First Day Back in Papua New Guinea

We are back in Papua New Guinea.

The flight went well, immigration was smooth, and we had the honor of dinner with our friends and coworkers.  We were able to catch Donna the night before she returned to the United States for good.  We will miss her.

The next morning we put our things into our red Land Cruiser (aka “The Cranberry”- Maggie is thoroughly embarrassed by our blatantly obvious “Psych” tribute).  We picked up meat and groceries.  With a completely loaded down car, we ate a quick lunch at the Hagen Club and hit the road.

The CD in the stereo was the same as when we’d left – The Best of Annie Lennox.  I wonder if Anton liked it, or just kept the stereo off.  With “Sweet Dreams are Made of This,” we climbed into the mountains, down and up the long-windy-sometimes-paved-sometimes-not PNG Highlands Highway.  The drive was our chief concern because of Jeff’s back, but everything seemed to be going okay.  We stopped at the mountaintop market to get cabbage, potatoes, broccoli, and carrots.  “Here Comes the Rain Again” literally did usher in the afternoon rainstorm.

We arrived at the gate feeling better than we anticipated.  Our dog, Uffda, was chained to the house and her tail was wagging happily as she yipped her greeting.  We also saw Cinder, in all her blackness, slink into the yard toward the back door.  She’d get her greetings soon.

In the house, everything was in its place, and beautifully clean.  God bless Nancy.  She helped us unload the car and gave us the news – some good, some bad.

Everyone had been praying for us and are very happy we are back.

The power went out not long before we got home (it stayed out for the next 24 hours).

The water tanks were overflowing because of all the rain.

Uffda killed three of the kittens.  There is one left.  Nancy buried them in the back yard, because that’s what Maggie would’ve wanted.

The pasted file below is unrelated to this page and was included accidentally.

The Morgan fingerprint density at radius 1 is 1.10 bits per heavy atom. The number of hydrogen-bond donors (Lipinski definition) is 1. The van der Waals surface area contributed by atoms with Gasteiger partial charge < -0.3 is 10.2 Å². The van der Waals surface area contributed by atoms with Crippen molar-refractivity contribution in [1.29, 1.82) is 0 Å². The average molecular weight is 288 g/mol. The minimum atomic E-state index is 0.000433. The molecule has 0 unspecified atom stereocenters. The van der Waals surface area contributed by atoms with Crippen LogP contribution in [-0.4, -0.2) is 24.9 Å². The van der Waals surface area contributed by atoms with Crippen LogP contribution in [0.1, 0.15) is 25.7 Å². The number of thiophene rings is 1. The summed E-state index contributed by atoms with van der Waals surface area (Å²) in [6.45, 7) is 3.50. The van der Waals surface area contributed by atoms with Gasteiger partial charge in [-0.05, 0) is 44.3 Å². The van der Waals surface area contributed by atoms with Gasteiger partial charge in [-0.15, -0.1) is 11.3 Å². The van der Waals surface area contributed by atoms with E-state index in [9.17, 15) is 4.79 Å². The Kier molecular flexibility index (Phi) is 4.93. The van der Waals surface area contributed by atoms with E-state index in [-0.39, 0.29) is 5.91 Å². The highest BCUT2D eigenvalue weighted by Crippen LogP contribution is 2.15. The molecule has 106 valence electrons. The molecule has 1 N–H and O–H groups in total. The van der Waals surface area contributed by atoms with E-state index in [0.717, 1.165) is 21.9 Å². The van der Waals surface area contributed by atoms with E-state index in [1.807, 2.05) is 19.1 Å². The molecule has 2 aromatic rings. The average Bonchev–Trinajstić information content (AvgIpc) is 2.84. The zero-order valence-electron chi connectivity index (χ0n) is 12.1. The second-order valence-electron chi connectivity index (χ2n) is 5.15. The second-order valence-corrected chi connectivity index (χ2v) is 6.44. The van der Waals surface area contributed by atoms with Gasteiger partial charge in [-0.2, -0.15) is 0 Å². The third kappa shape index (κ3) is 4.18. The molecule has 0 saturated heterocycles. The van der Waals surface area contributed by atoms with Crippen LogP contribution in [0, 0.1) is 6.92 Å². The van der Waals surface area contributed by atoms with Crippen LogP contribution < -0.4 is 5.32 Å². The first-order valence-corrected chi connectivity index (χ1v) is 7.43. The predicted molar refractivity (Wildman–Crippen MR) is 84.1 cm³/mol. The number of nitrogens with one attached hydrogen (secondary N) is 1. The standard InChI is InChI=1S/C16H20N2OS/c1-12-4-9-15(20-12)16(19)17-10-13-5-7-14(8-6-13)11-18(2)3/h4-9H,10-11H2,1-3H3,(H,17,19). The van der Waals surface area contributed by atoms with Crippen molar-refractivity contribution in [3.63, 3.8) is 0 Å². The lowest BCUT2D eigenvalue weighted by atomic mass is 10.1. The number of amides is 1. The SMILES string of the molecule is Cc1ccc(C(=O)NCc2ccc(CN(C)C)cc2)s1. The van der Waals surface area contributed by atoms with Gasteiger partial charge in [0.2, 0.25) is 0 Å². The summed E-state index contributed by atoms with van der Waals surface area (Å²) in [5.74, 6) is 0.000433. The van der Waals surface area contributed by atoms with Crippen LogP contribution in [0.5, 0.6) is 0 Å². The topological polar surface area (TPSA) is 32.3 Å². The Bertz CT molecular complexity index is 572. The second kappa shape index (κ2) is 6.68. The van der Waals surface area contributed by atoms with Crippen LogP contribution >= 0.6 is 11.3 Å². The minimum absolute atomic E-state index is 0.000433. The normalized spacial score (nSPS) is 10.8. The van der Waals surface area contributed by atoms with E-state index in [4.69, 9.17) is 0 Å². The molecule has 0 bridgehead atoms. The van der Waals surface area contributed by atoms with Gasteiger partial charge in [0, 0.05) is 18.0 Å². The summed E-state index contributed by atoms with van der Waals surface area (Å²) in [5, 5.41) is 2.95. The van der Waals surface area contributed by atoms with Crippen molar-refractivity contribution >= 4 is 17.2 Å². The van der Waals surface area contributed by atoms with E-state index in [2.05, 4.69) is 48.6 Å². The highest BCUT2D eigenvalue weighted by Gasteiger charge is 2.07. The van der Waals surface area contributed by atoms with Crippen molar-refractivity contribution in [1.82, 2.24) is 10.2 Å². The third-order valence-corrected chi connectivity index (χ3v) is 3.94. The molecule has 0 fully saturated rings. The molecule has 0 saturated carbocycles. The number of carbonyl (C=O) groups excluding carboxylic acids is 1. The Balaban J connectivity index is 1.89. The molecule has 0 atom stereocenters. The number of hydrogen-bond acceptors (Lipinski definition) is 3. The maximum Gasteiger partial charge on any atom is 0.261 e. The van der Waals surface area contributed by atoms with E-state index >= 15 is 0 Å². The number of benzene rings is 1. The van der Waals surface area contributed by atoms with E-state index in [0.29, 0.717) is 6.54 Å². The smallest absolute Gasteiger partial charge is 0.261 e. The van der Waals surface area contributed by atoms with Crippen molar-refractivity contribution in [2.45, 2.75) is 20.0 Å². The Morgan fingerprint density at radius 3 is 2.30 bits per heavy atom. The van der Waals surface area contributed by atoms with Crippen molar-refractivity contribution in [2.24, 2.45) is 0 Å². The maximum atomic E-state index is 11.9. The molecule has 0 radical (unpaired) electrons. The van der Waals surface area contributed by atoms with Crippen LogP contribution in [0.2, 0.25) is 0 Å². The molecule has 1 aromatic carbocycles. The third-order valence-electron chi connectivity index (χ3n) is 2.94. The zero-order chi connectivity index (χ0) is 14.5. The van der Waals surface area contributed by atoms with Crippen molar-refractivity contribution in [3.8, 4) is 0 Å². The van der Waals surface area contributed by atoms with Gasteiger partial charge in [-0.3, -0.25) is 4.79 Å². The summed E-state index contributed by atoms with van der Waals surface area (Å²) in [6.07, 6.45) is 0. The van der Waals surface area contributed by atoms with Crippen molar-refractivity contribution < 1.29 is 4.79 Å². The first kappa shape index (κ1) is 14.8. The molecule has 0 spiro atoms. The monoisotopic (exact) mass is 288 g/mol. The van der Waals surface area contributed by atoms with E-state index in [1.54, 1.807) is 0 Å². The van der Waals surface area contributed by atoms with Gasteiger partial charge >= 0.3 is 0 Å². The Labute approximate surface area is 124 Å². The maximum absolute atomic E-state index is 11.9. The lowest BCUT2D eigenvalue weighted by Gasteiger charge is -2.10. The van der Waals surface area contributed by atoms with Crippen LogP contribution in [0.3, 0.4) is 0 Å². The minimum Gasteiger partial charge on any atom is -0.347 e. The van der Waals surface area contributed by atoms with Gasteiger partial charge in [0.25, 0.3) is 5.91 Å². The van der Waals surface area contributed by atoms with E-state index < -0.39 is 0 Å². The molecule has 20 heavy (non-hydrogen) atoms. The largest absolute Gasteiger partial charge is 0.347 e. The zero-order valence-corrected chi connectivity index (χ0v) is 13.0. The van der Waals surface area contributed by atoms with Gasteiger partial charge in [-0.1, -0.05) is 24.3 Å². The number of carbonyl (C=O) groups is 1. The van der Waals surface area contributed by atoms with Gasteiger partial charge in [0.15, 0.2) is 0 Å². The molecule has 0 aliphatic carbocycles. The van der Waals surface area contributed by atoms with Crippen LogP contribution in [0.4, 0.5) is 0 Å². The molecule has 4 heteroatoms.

During a sports competition, some guys from a neighboring village stole our puppy, Callie.  Nancy, absolutely livid, went to the community court and got us compensation – 40 kina (less than 20 US dollars, but twice the value of a dog in PNG).  This made us sad.  We liked Callie, and since she was born here, she knew this was home, unlike her mother, Uffda, who keeps trying to go back to Nancy’s and who has a propensity toward killing small animals – not a good trait around here.  We are going to have to figure out what to do about her, quickly.

Birip was sad, too, though.  This was more than a theft.  It was an insult.  The guests stole from the honored guests of their host.  But we are blessed to be in a peace-loving village, so they sought compensation because they would not get the dog back, and there will be other dogs.  There are plenty.  But the seminary is always sad when bad things happen, which have happened in a continual, stream, because they fear we will leave and who knows when the LCMS will send another pastor/teacher?  They have seen so many missionaries come and go.  Every time we have had to leave and came back we could see the relief.

Nancy left and we made a pot of tea and caught our breath on the porch.  Then, we petted animals, assessed the propane situation, and set about preparing dinner – Pork chops, broccoli, and rice (I burned the rice.  Jeff said “Now we know we are home.”  The one downside of a truly powerful stove and an ADHD cook).

With the power out, it was dinner by candlelight, devotions and hymns, and an early bedtime. The air was cold, the bed was warm, and the night was just as dark with our eyes open as when they were shut.

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